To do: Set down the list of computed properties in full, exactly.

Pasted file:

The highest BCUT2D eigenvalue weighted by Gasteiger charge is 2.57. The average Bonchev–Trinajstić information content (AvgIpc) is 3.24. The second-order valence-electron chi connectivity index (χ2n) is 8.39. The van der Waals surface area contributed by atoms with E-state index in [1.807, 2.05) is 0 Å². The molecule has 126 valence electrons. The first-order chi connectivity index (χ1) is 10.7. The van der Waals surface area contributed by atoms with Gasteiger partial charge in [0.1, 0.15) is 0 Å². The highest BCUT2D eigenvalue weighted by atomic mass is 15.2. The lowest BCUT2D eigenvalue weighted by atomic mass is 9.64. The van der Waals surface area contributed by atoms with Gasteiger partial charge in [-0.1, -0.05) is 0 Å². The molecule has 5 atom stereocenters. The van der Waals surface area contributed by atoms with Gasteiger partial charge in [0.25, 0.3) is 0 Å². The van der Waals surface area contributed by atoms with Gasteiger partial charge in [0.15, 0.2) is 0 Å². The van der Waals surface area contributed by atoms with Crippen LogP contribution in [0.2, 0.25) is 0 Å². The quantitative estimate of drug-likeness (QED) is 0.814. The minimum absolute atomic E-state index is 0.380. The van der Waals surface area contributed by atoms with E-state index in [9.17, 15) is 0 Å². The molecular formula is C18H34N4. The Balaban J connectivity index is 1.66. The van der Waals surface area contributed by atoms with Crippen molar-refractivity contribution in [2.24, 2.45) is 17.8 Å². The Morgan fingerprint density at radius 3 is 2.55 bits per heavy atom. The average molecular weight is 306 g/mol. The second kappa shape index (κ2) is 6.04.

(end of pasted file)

The highest BCUT2D eigenvalue weighted by Gasteiger charge is 2.57. The average Bonchev–Trinajstić information content (AvgIpc) is 3.24. The second-order valence-electron chi connectivity index (χ2n) is 8.39. The van der Waals surface area contributed by atoms with E-state index in [1.807, 2.05) is 0 Å². The molecule has 126 valence electrons. The first-order chi connectivity index (χ1) is 10.7. The van der Waals surface area contributed by atoms with Gasteiger partial charge in [0.1, 0.15) is 0 Å². The highest BCUT2D eigenvalue weighted by atomic mass is 15.2. The lowest BCUT2D eigenvalue weighted by atomic mass is 9.64. The van der Waals surface area contributed by atoms with Gasteiger partial charge in [-0.1, -0.05) is 0 Å². The molecule has 5 atom stereocenters. The van der Waals surface area contributed by atoms with Gasteiger partial charge in [0.25, 0.3) is 0 Å². The van der Waals surface area contributed by atoms with Gasteiger partial charge in [0.15, 0.2) is 0 Å². The van der Waals surface area contributed by atoms with Crippen LogP contribution in [0.2, 0.25) is 0 Å². The quantitative estimate of drug-likeness (QED) is 0.814. The minimum absolute atomic E-state index is 0.380. The van der Waals surface area contributed by atoms with E-state index in [9.17, 15) is 0 Å². The molecular formula is C18H34N4. The Balaban J connectivity index is 1.66. The van der Waals surface area contributed by atoms with Crippen molar-refractivity contribution in [2.24, 2.45) is 17.8 Å². The Morgan fingerprint density at radius 3 is 2.55 bits per heavy atom. The average molecular weight is 306 g/mol. The second kappa shape index (κ2) is 6.04.